I so look forward to the day if the National Popular Vote legislation gets enacted... of a Republican winning the popular vote and all those Democrats having to vote for the Republican....
Before the Republicans went absolutely insane, "Blue" states voted for Republican presidential candidates plenty of times.
The Republicans are the ones desperately trying to hang-on to power. They're the ones passing all those voter ID laws, which courts keep striking down. They're the former home of Jim Crow laws. They're the ones gerrymandering voting districts, which is the only reason the GOP is able to keep their House numbers up, even though the population is mostly Republican. It's a Republican governor and senate in North Carolina stripping the powers of the incoming Democratic governor. Lets be clear which party the facts show are desperately trying to corrupt the democratic process to hang on to power...
It would appear you don't live in California if you think it's Republicans doing the gerrymandering. I don't think gerrymandering is right by any group under any circumstances. But since California won't be changing any time soon I can't exactly blame Republicans for doing the same. Districts of California have the worst representation ratio of any state in the country. It doesn't get any publicity but there are a lot of people who would rather not be apart of the state. California is a complete "banana republic" and has been for a very long time. And don't point the insanity finger any anybody else if you share a party with Uncle Jerry. That guy is bat-shit-insane.
Not sure what the issue is with voter ID laws. If you have to show ID and sign 17 pages of forms to get a library card why is it so much to ask for a simple "are you who you say you are" when you vote? You're right though. That's completely unreasonable.
Also, it was Democrats with the Jim Crow laws.
I didn't see it mentioned in the linked article (on thurrott) nor have I seen it brought up in this thread but...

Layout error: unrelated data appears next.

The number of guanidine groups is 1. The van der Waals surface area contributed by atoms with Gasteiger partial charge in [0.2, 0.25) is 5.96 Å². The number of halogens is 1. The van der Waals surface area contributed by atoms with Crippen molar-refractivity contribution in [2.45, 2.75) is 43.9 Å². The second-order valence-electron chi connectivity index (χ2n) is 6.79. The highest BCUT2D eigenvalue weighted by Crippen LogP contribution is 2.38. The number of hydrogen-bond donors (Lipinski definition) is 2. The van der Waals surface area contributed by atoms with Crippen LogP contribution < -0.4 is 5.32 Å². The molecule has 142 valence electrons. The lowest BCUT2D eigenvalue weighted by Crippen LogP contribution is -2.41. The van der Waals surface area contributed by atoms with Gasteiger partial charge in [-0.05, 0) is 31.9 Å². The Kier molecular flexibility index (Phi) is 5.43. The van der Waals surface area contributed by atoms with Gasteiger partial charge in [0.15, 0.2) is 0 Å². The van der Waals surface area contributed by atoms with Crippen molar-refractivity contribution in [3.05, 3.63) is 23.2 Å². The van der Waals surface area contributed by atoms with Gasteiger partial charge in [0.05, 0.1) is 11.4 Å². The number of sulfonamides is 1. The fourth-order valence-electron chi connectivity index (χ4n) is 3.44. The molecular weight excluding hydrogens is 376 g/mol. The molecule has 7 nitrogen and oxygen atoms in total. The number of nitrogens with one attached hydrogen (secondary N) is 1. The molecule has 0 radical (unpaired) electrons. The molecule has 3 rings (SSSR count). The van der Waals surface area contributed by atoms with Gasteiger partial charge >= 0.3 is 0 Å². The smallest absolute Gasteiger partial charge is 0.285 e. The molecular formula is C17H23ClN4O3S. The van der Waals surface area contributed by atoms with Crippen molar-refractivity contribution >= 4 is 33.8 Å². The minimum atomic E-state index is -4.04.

Windows (Pro/Enterprise) has native Hyper-V and docker container support. Largely speculating here but it seems like containers would be a solution to the driver conflict issue e.g. this game can have directx11 and
Again, largely speculating here.
The replies I've so far seem pretty hostile to the whole premise of the bash/linux sub-system on windows so I feel some how obliged to mention up front I kind of go both ways. Linux and Windows both seem to have their positives and negatives and I switch between them as needed. You might say I'm "chaotic neutral" on the matter. That's a thing right? Chaotic neutral?
Actually even on Windows 7 or 10 if you search your C: drive for "*.vbs" there are some scripts left over. One of them is actually written a as if it was supposed to be in C but was then converted to VBS. Or C programmer learned VBS in an hour and wrote it in the same format.
Also, people are too hard and CMD batch files. There are a lot of extensions for CMD shell that make it quite powerful. I mean it has so much layered on top of so much else it's really not "elegant" or anything but you can do a lot with it.
For instance, here's a line from a script I wrote a while ago:
if exist "gameinfo\%GAMENAME%_%CONSOLE%.txt" (for
Would anybody assume this could all be done in one line? I mean I find it perfectly readable. It doesn't seem as cool as a bash one-liner but it works. My only point being inefficient though they are there are some solutions on the Windows side, quite capable solutions.
Also feel free to "fork me on github". I would link to it the github project but i have a feeling nobody is going to fork me...